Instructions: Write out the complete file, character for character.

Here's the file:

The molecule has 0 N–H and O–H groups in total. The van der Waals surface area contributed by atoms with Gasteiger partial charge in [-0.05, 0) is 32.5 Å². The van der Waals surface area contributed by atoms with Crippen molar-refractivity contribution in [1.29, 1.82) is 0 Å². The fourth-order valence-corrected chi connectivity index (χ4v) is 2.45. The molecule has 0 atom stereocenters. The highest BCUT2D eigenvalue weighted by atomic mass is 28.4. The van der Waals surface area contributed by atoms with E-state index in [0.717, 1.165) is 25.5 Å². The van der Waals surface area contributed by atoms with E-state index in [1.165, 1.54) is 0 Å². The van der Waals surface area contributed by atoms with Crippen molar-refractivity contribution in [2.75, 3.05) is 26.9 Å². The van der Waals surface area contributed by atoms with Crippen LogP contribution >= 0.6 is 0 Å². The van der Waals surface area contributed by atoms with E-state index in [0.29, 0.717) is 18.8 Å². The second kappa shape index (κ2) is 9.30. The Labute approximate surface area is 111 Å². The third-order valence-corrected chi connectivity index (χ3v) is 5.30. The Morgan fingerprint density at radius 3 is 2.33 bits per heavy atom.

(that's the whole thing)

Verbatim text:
The molecule has 0 N–H and O–H groups in total. The van der Waals surface area contributed by atoms with Gasteiger partial charge in [-0.05, 0) is 32.5 Å². The van der Waals surface area contributed by atoms with Crippen molar-refractivity contribution in [1.29, 1.82) is 0 Å². The fourth-order valence-corrected chi connectivity index (χ4v) is 2.45. The molecule has 0 atom stereocenters. The highest BCUT2D eigenvalue weighted by atomic mass is 28.4. The van der Waals surface area contributed by atoms with E-state index in [0.717, 1.165) is 25.5 Å². The van der Waals surface area contributed by atoms with E-state index in [1.165, 1.54) is 0 Å². The van der Waals surface area contributed by atoms with Crippen molar-refractivity contribution in [2.75, 3.05) is 26.9 Å². The van der Waals surface area contributed by atoms with Crippen LogP contribution >= 0.6 is 0 Å². The van der Waals surface area contributed by atoms with E-state index in [0.29, 0.717) is 18.8 Å². The second kappa shape index (κ2) is 9.30. The Labute approximate surface area is 111 Å². The third-order valence-corrected chi connectivity index (χ3v) is 5.30. The Morgan fingerprint density at radius 3 is 2.33 bits per heavy atom.